Garmin Nüvi 1340T
Slimline satnav that's also thin on features
Review As part of Garmin's recently refreshed in-car satnav range, the Nüvi 1340T will be the one satnav you won't want to leave stuck to your dashboard. With an easily portable slimline design, the Nüvi 1340T features a pedestrian mode that includes the ability to hold your hand on London's underground network.
Slimline navigator: Garmin's Nüvi 1340T
The 4.3in widescreen display has a resolution of 480 x 272, while the chassis weighs 160g and measures 12.2cm wide, 7.5cm tall and just 1.6cm thick. There's only one physical button on the device, namely the power button. A micro SD card slot sits on the left side, but with a whopping 4GB of internal storage – and only just over half used – it's unlikely you'll need to use it. Look carefully and you'll notice a mic on the left side, however with no Bluetooth or voice recognition functionality it's a totally redundant feature on the 1340T.
Start up times are quick, with the main menu appearing after just 20 seconds from cold and the satellite lock being obtained a few seconds later. Browsing the map, however, can be painfully slow - on occasion, we had to wait a good 10 seconds when scrolling around before the screen updated. We also experienced a couple of crashes – software-based, not multi-car pile ups – when browsing with the GPS receiver switched off. Thankfully, neither of these problems occurred during navigation.
The 1340T comes with street level road maps for Western Europe, courtesy of Navteq. Register your device with Garmin and, if a new map is released within 60-days of your first journey, you'll be able to download it for free. From then on, single map updates cost £73 or lifetime updates can be purchased for a one-off £100 payment.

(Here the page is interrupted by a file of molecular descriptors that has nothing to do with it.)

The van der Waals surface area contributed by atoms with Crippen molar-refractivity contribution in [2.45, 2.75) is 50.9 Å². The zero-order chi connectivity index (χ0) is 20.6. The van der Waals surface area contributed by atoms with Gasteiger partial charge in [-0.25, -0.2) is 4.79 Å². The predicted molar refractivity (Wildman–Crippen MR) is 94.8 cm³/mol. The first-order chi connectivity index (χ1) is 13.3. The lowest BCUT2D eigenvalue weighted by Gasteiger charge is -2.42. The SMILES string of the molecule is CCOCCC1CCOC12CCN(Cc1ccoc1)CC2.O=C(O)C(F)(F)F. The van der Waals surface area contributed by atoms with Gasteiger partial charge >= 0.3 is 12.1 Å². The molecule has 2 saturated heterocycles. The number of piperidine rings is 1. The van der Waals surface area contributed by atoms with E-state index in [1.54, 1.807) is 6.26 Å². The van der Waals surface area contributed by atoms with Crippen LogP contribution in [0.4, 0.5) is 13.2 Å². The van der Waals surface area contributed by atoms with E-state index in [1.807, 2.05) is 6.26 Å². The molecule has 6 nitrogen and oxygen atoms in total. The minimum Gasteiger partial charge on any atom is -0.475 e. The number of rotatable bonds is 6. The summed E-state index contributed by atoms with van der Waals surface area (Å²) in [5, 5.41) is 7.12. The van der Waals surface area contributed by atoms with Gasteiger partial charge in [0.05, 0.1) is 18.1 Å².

If you enjoy having road names read out, the Nüvi 1340T will gladly oblige. Naturally, some road names are too complex for the text-to-speech engine to pronounce accurately, but it makes a decent fist of it and reads out roads such as the A259 in the correct "A-two-five-nine" manner as opposed to "A-two-hundred-and-fifty-nine".
Navigation is good, but the 'next turn' icon could be bigger
Navigation commands are clear, but we did find the 'next turn' icon that appears in the top right of the screen a little small – especially when approaching roundabouts. It's able to belt out instructions loud enough to be heard over the roar of motorway driving, although it won't increase the volume automatically as you speed up. You also have to return to the main menu, in order to change the volume – as with so many other sat navs, simple physical volume buttons would be so much better.
Sponsored: Beyond the Data Frontier